Today our class was introduced to the inner workings of computers. For apple, we are working with MackBook Pros, the terminal is used to essentially command a computer to perform actions. Terminal was supposed to be practiced on the first day of the cohort, but obstacles arose. In a world of technology, it is important to know how to overcome or bypass difficulties for they are in abundance. Perhaps more important than our previous lessons, it was imperative that we followed instructions in the most meticulous manner. One wrong key stroke can cause havoc while using terminal.
On our very first lesson of the cohort we learned about file structure, and that same lesson was reinforced today. Files are usually made by right clicking to create a new folder or file. Today we learned how computers actually create and access files. A seeming unimportant word gained great importance, “Directory”. A directory is a cataloging system that connects file paths in a computer system. During this class we learned various commands that are explained in this video by Code Academy.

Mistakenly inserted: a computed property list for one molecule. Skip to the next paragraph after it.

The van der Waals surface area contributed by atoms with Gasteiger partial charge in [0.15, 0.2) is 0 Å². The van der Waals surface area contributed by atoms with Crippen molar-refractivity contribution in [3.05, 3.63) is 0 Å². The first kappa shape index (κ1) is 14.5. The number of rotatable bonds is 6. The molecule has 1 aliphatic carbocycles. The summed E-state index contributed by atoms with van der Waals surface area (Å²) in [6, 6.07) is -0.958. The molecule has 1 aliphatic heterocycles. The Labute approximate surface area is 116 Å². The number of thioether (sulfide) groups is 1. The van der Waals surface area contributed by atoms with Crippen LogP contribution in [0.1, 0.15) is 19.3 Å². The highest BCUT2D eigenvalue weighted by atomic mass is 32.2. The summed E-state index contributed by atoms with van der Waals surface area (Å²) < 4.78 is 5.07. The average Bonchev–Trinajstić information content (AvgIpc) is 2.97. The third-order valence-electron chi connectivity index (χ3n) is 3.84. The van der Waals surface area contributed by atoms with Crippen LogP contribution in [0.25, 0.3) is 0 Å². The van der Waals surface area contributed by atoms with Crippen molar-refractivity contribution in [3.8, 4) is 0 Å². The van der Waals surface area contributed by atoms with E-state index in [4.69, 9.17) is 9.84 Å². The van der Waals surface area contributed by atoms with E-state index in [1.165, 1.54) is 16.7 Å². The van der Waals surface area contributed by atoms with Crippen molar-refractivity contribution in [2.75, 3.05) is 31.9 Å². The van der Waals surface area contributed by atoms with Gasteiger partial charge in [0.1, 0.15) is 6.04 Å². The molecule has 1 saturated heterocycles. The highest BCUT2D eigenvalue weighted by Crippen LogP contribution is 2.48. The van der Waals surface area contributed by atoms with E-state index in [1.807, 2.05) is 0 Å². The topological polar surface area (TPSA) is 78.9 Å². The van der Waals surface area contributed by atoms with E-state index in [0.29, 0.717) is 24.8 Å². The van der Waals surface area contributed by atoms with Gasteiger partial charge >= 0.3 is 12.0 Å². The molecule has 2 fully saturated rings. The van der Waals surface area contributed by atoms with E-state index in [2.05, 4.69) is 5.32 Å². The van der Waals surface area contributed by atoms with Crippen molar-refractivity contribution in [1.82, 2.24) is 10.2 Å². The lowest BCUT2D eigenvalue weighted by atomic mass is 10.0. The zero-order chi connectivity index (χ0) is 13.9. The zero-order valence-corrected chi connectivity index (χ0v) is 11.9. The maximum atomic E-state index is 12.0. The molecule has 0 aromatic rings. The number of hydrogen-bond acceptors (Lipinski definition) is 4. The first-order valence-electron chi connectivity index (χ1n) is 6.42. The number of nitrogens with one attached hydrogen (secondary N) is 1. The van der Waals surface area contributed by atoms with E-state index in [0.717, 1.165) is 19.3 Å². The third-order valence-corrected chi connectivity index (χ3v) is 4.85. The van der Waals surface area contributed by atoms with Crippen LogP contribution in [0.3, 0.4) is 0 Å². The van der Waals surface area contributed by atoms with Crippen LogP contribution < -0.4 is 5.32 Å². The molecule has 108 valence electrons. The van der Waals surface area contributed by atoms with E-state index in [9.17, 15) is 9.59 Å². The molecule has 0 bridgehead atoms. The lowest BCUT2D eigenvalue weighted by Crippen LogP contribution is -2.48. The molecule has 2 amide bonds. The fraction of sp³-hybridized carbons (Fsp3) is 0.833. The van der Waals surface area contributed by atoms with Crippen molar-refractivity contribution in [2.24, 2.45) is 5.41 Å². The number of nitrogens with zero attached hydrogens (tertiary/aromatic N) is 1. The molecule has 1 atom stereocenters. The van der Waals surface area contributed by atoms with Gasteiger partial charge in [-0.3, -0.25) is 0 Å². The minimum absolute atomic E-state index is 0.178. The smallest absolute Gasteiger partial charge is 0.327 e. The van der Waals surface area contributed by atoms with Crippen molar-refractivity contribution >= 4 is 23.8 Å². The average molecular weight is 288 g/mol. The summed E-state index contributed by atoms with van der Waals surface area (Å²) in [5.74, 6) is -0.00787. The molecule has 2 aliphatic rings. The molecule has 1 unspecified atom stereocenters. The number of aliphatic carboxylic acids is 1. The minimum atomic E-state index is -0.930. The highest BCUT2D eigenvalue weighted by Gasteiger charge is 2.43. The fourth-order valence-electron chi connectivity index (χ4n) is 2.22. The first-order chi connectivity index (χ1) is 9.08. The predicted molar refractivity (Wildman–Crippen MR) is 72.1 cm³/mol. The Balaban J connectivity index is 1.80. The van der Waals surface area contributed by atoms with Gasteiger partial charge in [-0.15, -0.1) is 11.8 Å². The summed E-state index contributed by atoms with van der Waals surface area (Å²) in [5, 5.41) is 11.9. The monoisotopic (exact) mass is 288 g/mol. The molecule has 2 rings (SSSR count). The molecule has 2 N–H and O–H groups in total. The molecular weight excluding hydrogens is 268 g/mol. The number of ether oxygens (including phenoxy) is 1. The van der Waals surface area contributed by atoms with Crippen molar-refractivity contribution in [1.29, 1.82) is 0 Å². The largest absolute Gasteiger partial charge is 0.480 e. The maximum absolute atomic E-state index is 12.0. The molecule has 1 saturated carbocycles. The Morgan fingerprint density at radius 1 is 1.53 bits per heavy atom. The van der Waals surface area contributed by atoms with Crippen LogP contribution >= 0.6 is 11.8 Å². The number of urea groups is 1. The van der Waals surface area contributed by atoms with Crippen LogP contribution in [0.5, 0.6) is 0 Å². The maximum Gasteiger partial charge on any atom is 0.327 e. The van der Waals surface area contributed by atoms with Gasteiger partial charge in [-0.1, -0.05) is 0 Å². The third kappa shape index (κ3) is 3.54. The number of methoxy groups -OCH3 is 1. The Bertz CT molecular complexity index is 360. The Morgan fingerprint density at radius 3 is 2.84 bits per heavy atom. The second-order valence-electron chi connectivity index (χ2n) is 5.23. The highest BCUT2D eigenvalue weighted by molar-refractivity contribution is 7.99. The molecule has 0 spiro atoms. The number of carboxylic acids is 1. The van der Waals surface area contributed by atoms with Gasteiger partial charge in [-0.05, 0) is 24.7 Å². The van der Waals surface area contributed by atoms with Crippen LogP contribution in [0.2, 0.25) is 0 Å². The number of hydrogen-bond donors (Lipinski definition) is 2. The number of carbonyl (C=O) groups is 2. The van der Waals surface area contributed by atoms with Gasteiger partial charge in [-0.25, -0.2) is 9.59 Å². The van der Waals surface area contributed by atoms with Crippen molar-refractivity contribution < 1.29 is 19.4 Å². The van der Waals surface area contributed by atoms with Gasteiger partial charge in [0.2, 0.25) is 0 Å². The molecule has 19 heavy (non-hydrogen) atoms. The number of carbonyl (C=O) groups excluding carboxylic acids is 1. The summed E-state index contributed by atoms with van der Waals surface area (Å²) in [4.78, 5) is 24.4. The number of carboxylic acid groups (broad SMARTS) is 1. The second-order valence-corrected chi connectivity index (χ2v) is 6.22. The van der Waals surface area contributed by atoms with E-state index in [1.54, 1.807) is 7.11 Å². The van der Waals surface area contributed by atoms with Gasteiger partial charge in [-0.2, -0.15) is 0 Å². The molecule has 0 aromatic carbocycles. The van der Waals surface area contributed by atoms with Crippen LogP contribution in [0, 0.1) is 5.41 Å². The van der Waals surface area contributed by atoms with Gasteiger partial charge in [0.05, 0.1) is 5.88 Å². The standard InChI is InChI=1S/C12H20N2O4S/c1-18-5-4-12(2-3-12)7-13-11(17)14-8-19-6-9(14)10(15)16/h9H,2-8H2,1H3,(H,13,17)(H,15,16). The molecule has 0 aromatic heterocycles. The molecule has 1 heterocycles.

After learning basic Terminal commands, we headed over to Git. Git is a version of a Distributed Version Control System. That may seem like a mouthful, but Git it is a web developers dream. By using Git, a person can have access to the full history of their projects. When learning Git, Kurt explained it to us as a tree.
Tell me about it Grandmother Willow…
There is a master branch which relates to the trunk of a tree. The master branch is where the main project lies. Then there are branches of a tree which correspond to different versions of a project. Different branches, work off the current master branch and allow the user to make alterations without effecting the master branch where you want your final project to be. When you are truly satisfied with a version, or branch, you can merge it to the master. When you merge a branch to the master it becomes the updated version that your branches will be worked off of. This can be thought of as adding a ring to a tree trunk. It took a lesson on nature for me to understand Git, but there are computer written commands to bring Git into effect. Beanstalk Guides gives a great breakdown of Git commands and their use here.
To solidify the lesson on Terminal and Git, Kurt gave us an exercise that brought me back to my childhood in the 90s. We played his version of “Where in the World is Carmen Sandiego?”. This wasn’t the computer game I remember, but it was technically a computer game. In Kurt’s version we went to GitHub and cloned files of data and hidden in these files was the elusive Carmen Sandiego. We searched each folder by changing directories and listing all hidden files within them. Sadly, I didn’t actually go to the countries that named each folder and file, but I did find Carmen Sandiego as I traveled through Kurt’s cloned files.